I'm neck deep in my Doctor Who indoctrination period, so please pardon my rabid descent into unbridled fandom. I started with the Ninth Doctor and have not yet caught up to the newest Doctor. Yet I'm both regressing and progressing in terms of timeline ... which, coincidentally, feels very situation appropriate. Like Tardis via DVDs.
My father and I periodically exchange chatty phone calls. On Tuesday evening, I told him, "I've started watching Doctor Who."
He laughed. "Oh, really? I thought that would be too campy for you."
I should take this moment to note that my dad and I are both sci-fi/fantasy fans. I stole his Anne McCaffery and Robert Heinlein. We sat on the same couch every week to see the new FarScape episodes as they came out while I was a teen.
"But it's got this great narrative storyline." I said. Each season is downright brilliant in its structure and foreshadowing which draws to an inevitable yet surprising conclusion -- exactly what good fiction should do. "And I'm willing to forgive the campy aliens and cyborgs since I understand that they're based off a storyline born out of 1960s special effects creations." A lesson Star Wars could use (or one the Who-reboot producers derived from the utter patheticness of Star Wars I-III).
Yet, it's both more and less than that.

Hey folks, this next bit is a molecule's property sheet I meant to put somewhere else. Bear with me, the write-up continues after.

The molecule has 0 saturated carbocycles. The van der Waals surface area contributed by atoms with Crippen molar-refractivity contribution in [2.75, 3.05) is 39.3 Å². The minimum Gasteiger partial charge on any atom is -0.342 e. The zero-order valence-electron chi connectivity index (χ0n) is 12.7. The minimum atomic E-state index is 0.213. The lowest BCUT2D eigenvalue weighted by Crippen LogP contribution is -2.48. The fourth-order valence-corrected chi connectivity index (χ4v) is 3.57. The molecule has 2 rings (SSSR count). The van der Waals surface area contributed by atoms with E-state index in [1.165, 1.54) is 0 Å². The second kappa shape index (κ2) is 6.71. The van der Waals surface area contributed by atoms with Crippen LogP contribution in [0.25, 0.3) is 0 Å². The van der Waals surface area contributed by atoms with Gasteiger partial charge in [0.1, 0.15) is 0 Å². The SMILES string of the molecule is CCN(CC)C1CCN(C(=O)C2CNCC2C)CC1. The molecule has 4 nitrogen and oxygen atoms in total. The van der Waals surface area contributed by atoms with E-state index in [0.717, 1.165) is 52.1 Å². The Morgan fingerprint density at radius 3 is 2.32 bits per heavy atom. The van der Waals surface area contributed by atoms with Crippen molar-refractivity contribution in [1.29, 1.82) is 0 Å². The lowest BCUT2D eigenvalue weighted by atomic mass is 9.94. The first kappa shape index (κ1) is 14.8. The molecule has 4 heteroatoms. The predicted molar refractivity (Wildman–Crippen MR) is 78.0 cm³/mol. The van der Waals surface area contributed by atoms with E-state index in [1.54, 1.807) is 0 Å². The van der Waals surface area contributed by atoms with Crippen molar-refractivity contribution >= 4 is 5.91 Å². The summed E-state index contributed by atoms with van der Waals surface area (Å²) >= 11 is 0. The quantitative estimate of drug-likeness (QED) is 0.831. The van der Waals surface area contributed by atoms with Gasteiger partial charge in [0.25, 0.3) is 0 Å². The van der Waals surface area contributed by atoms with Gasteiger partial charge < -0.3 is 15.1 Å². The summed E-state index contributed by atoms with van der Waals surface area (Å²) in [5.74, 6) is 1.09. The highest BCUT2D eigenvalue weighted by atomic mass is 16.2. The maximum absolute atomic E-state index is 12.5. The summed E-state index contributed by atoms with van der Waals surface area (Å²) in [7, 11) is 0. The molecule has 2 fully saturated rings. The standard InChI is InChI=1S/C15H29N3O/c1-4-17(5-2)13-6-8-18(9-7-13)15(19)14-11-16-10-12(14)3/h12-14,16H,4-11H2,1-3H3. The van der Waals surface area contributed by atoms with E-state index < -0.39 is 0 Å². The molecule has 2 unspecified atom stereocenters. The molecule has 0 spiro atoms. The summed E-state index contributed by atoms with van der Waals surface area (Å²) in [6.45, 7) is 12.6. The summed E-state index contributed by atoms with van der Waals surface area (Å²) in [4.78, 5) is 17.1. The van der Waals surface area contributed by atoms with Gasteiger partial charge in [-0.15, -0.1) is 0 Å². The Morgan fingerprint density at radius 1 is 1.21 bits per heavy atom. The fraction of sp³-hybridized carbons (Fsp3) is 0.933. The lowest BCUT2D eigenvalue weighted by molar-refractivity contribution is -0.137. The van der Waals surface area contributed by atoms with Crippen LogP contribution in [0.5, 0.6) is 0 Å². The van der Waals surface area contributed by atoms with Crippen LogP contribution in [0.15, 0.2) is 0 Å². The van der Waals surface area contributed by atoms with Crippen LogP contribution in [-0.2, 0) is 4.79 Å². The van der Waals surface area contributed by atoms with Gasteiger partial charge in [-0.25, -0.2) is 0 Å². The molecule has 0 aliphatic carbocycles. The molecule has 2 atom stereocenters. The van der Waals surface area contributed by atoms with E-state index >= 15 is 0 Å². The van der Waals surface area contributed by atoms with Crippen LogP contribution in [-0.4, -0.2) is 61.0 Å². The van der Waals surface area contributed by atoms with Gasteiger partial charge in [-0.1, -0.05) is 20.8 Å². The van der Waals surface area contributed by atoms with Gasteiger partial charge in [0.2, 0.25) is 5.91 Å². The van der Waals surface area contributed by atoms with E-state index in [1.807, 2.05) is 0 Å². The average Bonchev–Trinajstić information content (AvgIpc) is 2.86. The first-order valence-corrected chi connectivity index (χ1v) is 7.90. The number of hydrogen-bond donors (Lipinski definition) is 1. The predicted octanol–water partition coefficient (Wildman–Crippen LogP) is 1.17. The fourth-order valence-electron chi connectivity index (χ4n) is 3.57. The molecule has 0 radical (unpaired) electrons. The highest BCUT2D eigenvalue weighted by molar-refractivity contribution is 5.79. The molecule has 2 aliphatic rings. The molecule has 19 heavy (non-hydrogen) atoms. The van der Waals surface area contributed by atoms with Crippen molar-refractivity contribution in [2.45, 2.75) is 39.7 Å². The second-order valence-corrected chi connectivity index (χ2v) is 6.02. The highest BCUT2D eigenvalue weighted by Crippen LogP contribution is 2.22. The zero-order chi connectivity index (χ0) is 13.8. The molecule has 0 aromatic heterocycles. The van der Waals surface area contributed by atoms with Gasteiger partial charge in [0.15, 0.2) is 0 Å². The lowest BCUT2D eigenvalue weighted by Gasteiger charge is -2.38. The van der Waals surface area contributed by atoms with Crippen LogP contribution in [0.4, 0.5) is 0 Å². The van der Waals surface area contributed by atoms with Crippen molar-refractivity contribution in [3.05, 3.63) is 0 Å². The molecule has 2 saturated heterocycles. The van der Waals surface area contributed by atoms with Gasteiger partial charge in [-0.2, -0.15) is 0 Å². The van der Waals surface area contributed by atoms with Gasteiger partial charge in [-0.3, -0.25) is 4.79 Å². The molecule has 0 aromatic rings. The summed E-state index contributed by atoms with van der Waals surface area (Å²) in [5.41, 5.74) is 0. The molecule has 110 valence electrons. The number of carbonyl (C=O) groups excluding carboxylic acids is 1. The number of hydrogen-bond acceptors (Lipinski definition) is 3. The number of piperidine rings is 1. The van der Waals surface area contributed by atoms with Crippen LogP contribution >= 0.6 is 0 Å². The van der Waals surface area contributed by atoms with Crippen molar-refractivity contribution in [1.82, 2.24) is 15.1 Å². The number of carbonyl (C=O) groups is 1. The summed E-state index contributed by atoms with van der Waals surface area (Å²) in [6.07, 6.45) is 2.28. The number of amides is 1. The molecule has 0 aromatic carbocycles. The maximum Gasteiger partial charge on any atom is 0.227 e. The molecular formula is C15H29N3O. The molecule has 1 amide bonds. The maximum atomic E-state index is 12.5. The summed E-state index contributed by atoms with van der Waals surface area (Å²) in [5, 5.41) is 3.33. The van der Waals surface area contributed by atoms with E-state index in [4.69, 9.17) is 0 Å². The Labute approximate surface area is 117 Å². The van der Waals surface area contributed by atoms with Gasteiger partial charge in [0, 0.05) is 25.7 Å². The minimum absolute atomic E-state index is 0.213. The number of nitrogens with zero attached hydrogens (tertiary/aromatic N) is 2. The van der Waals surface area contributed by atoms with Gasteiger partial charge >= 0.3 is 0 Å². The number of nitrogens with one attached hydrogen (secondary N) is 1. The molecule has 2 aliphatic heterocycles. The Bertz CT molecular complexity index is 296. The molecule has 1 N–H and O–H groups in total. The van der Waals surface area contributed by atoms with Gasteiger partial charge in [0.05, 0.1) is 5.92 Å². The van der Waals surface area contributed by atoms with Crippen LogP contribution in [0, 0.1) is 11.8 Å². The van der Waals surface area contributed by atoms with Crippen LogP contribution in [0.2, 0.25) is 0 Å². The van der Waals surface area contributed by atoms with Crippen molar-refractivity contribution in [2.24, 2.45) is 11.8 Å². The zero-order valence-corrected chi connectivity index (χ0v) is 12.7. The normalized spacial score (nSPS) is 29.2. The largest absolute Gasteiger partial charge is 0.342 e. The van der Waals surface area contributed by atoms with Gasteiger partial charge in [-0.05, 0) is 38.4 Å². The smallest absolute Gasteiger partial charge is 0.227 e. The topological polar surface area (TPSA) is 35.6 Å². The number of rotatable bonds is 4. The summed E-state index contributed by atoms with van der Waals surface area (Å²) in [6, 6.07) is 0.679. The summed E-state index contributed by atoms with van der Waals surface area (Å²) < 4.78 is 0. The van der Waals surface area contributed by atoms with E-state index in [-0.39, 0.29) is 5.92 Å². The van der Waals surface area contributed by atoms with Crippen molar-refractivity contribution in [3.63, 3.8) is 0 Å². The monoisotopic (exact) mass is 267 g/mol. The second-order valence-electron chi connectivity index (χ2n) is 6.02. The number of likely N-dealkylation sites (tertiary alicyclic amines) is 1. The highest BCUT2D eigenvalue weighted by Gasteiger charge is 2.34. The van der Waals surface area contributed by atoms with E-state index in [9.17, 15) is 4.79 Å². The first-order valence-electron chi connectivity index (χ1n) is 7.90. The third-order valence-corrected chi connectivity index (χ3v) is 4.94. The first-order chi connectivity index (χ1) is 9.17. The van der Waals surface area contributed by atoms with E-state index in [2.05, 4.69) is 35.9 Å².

Doctor Who is humor and levity. There's that fight to overcome odds. There's the notion that the most ordinary and idiotic and absurd among us, those with menial jobs, and too much eyeshadow, and not enough self-worth can save the universe. A brilliant message that ordinary humans are fabulous creatures. Brilliant.
Several years ago, I unknowingly caught the latter half of one of the Christmas specials on TV. With no Whovian knowledge -- no campy effect background info or larger-message notions -- I could hardly stand watching Voyage of the Damned. And to be honest, it's not the best of the Who-verse. Not by a long shot. Although, as absurd as a giant spaceliner named Titanic was, I flipped back to the channel as many times as I flipped away. Even then I wanted to know what would happened. But arriving at it now, via a greater understanding of the mythos, I gladly watched the whole thing end to end. Not just because I know the tales of the mythos and therefore the set up and plot forms a better sort of sense in my mind, but because I have finally learned to embrace the inherent message in Doctor Who:
It's not just about ordinary people saving the world, although that is a great big giant wondrous part of it. It's about not taking yourself too seriously and yet fighting for everything that is right and important and worthwhile. That flourish and verbosity are not bad things. That shoot first and ask questions later is a bad policy. That even the malicious deserve a chance to change. That allowing someone to change their mind is a kindness, not a weakness. That we are nothing but the sum of our choices, a sum that is always changeable.
But I think I got carried away.
I just meant to say that I've previously had an issue with taking myself too seriously for my own good. It's hard to laugh at yourself if you wrapped up in (the possibility of) achieving accomplishment, accolades, recognition and advancement. Too focused on facts and figures and praise.
The new Doctor Who may have started airing seven years ago, but I wasn't ready for the message back then. But now I'm finally ready for the Doctor's visit.